[R] OT: A test with dependent samples.

David Winsemius dwinsemius at comcast.net
Wed Feb 11 04:16:15 CET 2009

Respectfully, I must disagree. (And it's not my cats, but those of  
Turner's colleague.)  I particularly disagree with using a Fisher's  
exact test as did Turner, as it would double the sample size  
improperly (even though the FET is known to be conservative.)

Your strategy appears very much in the Bayesian tradition with a very  
informative prior. The strategy of calculating CI's and seeing if they  
overlap appears pretty non-standard, I must say.

It appears to me that the exact version of the McNemar test offered by  
Rosner is equivalent to his explication of the Wilcoxon signed rank  
test which also tests for the null of symmetry of deviation on either  
side of the signs of difference in rankings.

-- David Winsemius

On Feb 10, 2009, at 9:03 PM, Murray Cooper wrote:

> David,
> If you really want to do a test on this data, I would suggest
> a Fisher's Exact test, but you want to use hypergeometric
> probabilities. You would probably want to try the CMH
> test, if the function allows a single table and actually uses
> hypergeometric probabilities.
> My suggestion, would be to calculate the frequency of
> vomiting, for animals that didn't vomit before, calculate
> the CIs and then use some historical data on the vomiting
> rate, for non-treated cats and see whether it falls inside the
> CIs for your treated animals. If it does, then you might
> conclude that the vomiting rate, for treated cats, is
> similar to non-treated cats.
> Murray M Cooper, Ph.D.
> Richland Statistics
> 9800 N 24th St
> Richland, MI, USA 49083
> Mail: richstat at earthlink.net
> ----- Original Message ----- From: "David Winsemius" <dwinsemius at comcast.net 
> >
> To: "Rolf Turner" <r.turner at auckland.ac.nz>
> Cc: "R-help Forum" <r-help at r-project.org>
> Sent: Tuesday, February 10, 2009 4:50 PM
> Subject: Re: [R] OT: A test with dependent samples.
>> In the biomedical arena, at least as I learned from Rosner's   
>> introductory text, the usual approach to analyzing paired 2 x 2  
>> tables  is McNemar's test.
>> ?mcnemar.test
>> > mcnemar.test(matrix(c(73,0,61,12),2,2))
>> McNemar's Chi-squared test with continuity correction
>> data:  matrix(c(73, 0, 61, 12), 2, 2)
>> McNemar's chi-squared = 59.0164, df = 1, p-value = 1.564e-14
>> The help page has citation to Agresti.
>> -- 
>> David winsemius
>> On Feb 10, 2009, at 4:33 PM, Rolf Turner wrote:
>>> I am appealing to the general collective wisdom of this
>>> list in respect of a statistics (rather than R) question.  This   
>>> question
>>> comes to me from a friend who is a veterinary oncologist.  In a   
>>> study that
>>> she is writing up there were 73 cats who were treated with a drug   
>>> called
>>> piroxicam.  None of the cats were observed to be subject to  
>>> vomiting prior
>>> to treatment; 12 of the cats were subject to vomiting after  
>>> treatment
>>> commenced.  She wants to be able to say that the treatment had a  
>>> ``significant''
>>> impact with respect to this unwanted side-effect.
>>> Initially she did a chi-squared test.  (Presumably on the matrix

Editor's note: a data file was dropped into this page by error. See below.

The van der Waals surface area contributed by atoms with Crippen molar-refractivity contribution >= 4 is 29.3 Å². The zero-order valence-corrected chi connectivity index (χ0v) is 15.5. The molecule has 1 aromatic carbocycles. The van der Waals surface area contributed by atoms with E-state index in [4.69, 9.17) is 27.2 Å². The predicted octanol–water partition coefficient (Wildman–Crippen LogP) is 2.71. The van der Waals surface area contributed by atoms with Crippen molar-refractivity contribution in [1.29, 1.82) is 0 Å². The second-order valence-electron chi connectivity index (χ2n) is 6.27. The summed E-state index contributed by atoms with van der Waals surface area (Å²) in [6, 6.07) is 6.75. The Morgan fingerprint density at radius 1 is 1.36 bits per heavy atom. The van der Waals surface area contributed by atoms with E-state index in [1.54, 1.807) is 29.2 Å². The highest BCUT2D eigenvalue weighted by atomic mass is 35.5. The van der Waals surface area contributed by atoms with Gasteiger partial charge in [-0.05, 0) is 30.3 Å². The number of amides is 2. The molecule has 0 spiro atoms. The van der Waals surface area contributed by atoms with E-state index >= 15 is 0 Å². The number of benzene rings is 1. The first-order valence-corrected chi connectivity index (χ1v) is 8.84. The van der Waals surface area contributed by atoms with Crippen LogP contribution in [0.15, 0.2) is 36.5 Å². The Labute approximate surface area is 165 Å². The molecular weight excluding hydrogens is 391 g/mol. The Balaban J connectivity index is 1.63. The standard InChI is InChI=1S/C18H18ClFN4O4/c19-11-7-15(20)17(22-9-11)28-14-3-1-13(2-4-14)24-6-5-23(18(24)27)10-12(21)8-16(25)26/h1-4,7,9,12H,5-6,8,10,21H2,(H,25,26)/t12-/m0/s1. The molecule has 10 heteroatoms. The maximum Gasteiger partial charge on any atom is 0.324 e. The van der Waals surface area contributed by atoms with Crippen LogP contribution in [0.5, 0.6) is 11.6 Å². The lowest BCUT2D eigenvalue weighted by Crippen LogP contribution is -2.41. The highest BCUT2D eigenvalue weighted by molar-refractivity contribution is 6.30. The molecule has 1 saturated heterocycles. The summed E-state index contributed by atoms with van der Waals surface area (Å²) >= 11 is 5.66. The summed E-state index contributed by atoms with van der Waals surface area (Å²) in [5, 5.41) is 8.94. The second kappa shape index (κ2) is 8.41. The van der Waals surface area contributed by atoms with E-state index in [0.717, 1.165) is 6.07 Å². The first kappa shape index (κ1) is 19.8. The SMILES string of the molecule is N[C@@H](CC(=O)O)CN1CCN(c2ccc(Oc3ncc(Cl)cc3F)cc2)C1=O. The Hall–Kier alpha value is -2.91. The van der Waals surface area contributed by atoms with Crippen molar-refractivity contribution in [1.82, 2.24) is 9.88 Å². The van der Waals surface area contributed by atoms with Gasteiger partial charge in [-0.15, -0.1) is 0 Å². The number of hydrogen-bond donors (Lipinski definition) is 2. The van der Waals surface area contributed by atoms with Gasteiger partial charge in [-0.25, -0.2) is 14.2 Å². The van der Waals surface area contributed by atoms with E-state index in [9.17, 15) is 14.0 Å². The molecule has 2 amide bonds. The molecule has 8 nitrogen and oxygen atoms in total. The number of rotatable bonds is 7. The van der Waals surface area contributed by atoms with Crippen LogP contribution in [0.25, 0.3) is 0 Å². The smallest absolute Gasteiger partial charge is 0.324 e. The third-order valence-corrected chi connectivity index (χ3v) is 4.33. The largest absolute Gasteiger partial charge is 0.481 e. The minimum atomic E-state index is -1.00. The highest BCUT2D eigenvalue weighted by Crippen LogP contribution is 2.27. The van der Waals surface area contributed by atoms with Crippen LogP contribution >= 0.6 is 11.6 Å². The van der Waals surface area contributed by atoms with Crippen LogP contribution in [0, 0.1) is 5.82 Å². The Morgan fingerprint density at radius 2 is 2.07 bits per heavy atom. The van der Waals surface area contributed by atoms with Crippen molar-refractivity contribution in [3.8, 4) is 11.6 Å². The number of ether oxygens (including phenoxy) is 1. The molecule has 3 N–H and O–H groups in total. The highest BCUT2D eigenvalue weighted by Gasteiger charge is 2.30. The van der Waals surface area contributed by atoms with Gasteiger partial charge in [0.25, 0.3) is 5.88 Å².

>>> matrix(c(73,0,61,12),2,2) --- she didn't give details and I didn't  
>>> pursue
>>> this.) I pointed out to her that because of the dependence ---  
>>> same 73
>>> cats pre- and post- treatment --- the chi-squared test is   
>>> inappropriate.
>>> So what *is* appropriate?  There is a dependence structure of  
>>> some  sort,
>>> but it seems to me to be impossible to estimate.
>>> After mulling it over for a long while (I'm slow!) I decided that a
>>> non-parametric approach, along the following lines, makes sense:
>>> We have 73 independent pairs of outcomes (a,b) where a or b is 0
>>> if the cat didn't barf, and is 1 if it did barf.
>>> We actually observe 61 (0,0) pairs and 12 (0,1) pairs.
>>> If there is no effect from the piroxicam, then (0,1) and (1,0) are
>>> equally likely.  So given that the outcome is in {(0,1),(1,0)} the
>>> probability of each is 1/2.
>>> Thus we have a sequence of 12 (0,1)-s where (under the null   
>>> hypothesis)
>>> the probability of each entry is 1/2.  Hence the probability of this
>>> sequence is (1/2)^12 = 0.00024.  So the p-value of the (one- 
>>> sided)  test
>>> is 0.00024.  Hence the result is ``significant'' at the usual  
>>> levels,
>>> and my vet friend is happy.
>>> I would very much appreciate comments on my reasoning.  Have I  
>>> made  any
>>> goof-ups, missed any obvious pit-falls?  Gone down a wrong garden   
>>> path?
>>> Is there a better approach?
>>> Most importantly (!!!): Is there any literature in which this   
>>> approach is
>>> spelled out?  (The journal in which she wishes to publish will   
>>> almost surely
>>> demand a citation.  They *won't* want to see the reasoning  
>>> spelled  out in
>>> the paper.)
>>> I would conjecture that this sort of scenario must arise  
>>> reasonably often
>>> in medical statistics and the suggested approach (if it is indeed   
>>> valid
>>> and sensible) would be ``standard''.  It might even have a name!    
>>> But I
>>> have no idea where to start looking, so I thought I'd ask this  
>>> wonderfully
>>> learned list.
>>> Thanks for any input.
>>> cheers,
>>> Rolf Turner
>>> ######################################################################
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